TORONTO – National animal law organization Animal Justice is sounding alarm bells about new Ontario legislation that will target animal advocates who seek to expose animal abuse and neglect in industrial farming. The Security from Trespass and Protecting Food Safety Act will be introduced this afternoon by provincial Agriculture Minister Ernie Hardeman, and promises unprecedented fines for individuals who are on farm property uninvited.
The government also intends to target animal advocates who hold vigils outside slaughterhouses, documenting suffering animals inside transport trucks and providing water to animals. In Canada, animals can be transported for days at a time without food, water, or rest. The Save Movement founder Anita Krajnc was prosecuted for criminal mischief in 2015 for giving water to suffering pigs in a transport truck on a hot summer day, and was acquitted after a much-publicized trial.
The government also promises to make it an offence to obtain permission by “false pretences” to be on property. This vaguely-worded prohibition could effectively shut down undercover exposés into conditions on industrial farms, which may involve seeking employment without disclosing an intention to blow the whistle on cruel and illegal conditions. Similar so-called “ag gag” legislation in multiple U.S. states has been struck down by the courts as unconstitutional.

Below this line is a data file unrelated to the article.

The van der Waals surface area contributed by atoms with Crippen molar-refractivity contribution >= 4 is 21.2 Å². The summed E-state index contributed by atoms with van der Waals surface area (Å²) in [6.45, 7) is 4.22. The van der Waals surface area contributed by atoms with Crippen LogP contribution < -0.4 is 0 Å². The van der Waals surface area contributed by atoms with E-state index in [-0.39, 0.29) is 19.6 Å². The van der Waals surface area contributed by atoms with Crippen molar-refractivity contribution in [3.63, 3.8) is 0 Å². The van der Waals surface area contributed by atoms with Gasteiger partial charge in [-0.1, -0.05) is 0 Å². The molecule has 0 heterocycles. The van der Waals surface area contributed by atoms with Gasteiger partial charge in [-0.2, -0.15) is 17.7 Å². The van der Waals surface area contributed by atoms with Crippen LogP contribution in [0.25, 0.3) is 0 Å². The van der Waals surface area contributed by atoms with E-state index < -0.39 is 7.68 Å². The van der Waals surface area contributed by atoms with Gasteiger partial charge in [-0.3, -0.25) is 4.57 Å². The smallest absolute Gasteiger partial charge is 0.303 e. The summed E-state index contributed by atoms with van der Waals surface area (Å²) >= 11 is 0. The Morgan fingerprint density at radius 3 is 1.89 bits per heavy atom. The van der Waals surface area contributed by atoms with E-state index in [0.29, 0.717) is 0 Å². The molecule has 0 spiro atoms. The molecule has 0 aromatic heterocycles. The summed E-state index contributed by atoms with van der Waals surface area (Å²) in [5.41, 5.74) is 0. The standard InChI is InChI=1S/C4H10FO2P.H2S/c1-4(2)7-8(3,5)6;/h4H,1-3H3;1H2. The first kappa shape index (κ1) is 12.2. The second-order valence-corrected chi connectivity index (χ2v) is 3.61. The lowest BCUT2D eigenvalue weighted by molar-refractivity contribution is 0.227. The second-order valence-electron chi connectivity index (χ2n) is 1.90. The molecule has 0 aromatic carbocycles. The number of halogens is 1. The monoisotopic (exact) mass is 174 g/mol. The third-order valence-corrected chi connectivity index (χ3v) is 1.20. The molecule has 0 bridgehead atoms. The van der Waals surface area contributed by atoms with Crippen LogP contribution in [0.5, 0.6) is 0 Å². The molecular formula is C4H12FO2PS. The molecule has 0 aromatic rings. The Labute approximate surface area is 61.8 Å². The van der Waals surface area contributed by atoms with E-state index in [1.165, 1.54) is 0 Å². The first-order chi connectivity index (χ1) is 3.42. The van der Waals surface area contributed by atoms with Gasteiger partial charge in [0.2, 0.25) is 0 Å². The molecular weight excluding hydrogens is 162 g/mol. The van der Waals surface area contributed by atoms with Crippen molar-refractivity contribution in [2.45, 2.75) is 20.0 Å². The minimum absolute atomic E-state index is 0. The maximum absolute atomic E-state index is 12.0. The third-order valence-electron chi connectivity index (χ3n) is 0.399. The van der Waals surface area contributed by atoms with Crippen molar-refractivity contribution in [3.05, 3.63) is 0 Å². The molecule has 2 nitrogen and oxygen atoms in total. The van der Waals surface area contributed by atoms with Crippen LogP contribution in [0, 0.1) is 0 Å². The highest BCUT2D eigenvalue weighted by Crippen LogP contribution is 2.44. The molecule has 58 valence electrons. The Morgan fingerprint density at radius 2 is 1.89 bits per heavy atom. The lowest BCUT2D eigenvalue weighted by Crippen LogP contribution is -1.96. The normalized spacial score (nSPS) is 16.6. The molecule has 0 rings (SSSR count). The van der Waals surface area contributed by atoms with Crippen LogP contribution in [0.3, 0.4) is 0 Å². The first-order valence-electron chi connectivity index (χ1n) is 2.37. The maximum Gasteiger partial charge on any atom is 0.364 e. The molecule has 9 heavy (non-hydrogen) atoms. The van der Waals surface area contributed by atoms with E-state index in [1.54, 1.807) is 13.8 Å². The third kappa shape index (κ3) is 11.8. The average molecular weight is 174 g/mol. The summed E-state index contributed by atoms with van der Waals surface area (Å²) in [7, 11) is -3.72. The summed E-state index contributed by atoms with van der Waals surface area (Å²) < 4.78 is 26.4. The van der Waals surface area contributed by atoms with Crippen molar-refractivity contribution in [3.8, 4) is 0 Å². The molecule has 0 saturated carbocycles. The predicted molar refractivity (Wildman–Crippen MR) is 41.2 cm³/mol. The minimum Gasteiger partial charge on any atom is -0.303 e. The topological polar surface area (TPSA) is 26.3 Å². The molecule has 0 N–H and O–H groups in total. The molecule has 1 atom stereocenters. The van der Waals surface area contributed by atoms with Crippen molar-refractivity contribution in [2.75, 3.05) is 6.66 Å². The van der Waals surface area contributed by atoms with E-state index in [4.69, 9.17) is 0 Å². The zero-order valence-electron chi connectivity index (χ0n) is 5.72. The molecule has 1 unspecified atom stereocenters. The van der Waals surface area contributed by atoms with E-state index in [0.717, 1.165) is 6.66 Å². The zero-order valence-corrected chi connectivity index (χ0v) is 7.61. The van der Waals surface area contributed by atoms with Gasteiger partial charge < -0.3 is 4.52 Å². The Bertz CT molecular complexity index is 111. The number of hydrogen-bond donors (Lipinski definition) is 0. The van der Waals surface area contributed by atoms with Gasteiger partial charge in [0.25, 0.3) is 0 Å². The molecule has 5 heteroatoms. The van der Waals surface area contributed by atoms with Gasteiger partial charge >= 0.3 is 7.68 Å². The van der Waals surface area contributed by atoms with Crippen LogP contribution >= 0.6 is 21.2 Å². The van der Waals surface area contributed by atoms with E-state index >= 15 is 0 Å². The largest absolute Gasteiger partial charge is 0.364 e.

Whistleblowers in Ontario have revealed shocking, illegal cruelty to animals, including chicken cruelty at Maple Lodge Farms chicken slaughterhouse, horrific conditions for pigs at Crimson Lane Farms, and abuse of turkeys at Hybrid Turkeys, which led to a cruelty conviction for the company. Millbank Fur Farm is facing charges after a whistleblower revealed suffering minks just last year.
Meanwhile, animal welfare conditions on farms in Ontario are not regulated.
“Ontario’s attempt to cover up animal cruelty is absolutely chilling, and should be deeply disturbing to us all,” said lawyer Camille Labchuk, executive director of Animal Justice. “There are no welfare standards, no public inspections, and there is no meaningful oversight for the tens of millions of animals confined in appalling conditions on farms. Undercover exposés of Ontario farms and slaughterhouses regularly lead to animal cruelty prosecutions and convictions. Greater transparency is good for animals, food safety, and public confidence. Instead of addressing the animal cruelty crisis on farms, the government is misusing the justice system to conceal animal abuse in a way that may well violate the Charter.”
The Ontario bill is part of a worrying, U.S.-inspired effort to further conceal farmed animal cruelty in Canada. Last week, Alberta passed similar legislation. Ag gag laws became common in the U.S. during the last decade in an effort to stifle undercover exposés of farming conditions.
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Photo: Louise Jorgensen / Toronto Cow Save